Faith in, with and under Gordon Brown - a Scottish Presbyterian/Calvinist reflection

Gay, D. (2007) Faith in, with and under Gordon Brown - a Scottish Presbyterian/Calvinist reflection. International Journal of Public Theology, 1(3-4), pp. 306-321. (doi: 10.1163/156973207X231644)

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Profiles of the UK Prime Minister Gordon Brown repeatedly characterize him by means of the terms 'Presbyterian' and 'Calvinist'. This article explores the cultural and theological background to how such terms are habitually used within the British media and offers a critical reflection, based on Brown's speeches, as to how religious terms, themes and identifications are in play in his public and political discourse. It identifies two dominant themes in Brown's recent public discourse: 'narrating Britishness' and 'the moral sense'. In reflection on these, the article suggests that Brown is intellectually estranged from Calvinist and Presbyterian theological traditions, defining his faith as 'a private matter' and rooting his moral sense in the traditions of the British and Scottish Enlightenments.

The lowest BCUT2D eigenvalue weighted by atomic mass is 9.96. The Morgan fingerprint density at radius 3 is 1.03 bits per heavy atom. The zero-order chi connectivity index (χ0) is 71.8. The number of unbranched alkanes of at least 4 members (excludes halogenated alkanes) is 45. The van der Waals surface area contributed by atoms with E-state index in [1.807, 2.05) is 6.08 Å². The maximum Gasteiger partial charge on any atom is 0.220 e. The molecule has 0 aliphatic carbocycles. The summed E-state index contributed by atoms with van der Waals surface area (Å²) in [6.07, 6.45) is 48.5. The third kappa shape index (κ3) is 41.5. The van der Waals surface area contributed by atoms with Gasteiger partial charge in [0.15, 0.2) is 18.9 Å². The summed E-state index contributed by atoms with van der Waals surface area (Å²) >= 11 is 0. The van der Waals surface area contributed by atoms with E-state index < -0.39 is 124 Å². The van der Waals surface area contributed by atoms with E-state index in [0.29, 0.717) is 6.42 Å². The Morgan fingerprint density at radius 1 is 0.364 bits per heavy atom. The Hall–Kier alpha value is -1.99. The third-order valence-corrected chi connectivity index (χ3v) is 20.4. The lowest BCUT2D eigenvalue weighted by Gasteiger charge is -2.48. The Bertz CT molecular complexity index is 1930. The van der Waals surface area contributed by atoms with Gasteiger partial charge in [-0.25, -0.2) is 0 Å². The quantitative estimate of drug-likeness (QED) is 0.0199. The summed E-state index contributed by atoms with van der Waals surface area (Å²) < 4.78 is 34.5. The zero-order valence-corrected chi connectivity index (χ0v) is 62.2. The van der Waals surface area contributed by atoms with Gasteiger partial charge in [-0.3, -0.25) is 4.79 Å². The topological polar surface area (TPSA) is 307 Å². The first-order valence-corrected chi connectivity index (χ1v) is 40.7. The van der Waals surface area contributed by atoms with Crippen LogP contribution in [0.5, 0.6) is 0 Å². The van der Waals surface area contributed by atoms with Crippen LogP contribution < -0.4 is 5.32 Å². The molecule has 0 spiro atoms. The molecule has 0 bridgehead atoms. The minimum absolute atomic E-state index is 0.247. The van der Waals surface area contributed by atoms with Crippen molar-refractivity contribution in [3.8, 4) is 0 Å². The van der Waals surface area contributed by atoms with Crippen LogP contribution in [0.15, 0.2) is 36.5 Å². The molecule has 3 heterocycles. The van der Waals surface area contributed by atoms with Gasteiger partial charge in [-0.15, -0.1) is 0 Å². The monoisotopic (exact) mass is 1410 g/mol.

Item Type:Articles
Glasgow Author(s) Enlighten ID:Gay, Rev Doug
Authors: Gay, D.
Subjects:J Political Science > JA Political science (General)
B Philosophy. Psychology. Religion > BL Religion
College/School:College of Arts > School of Critical Studies > Theology and Religious Studies
Journal Name:International Journal of Public Theology

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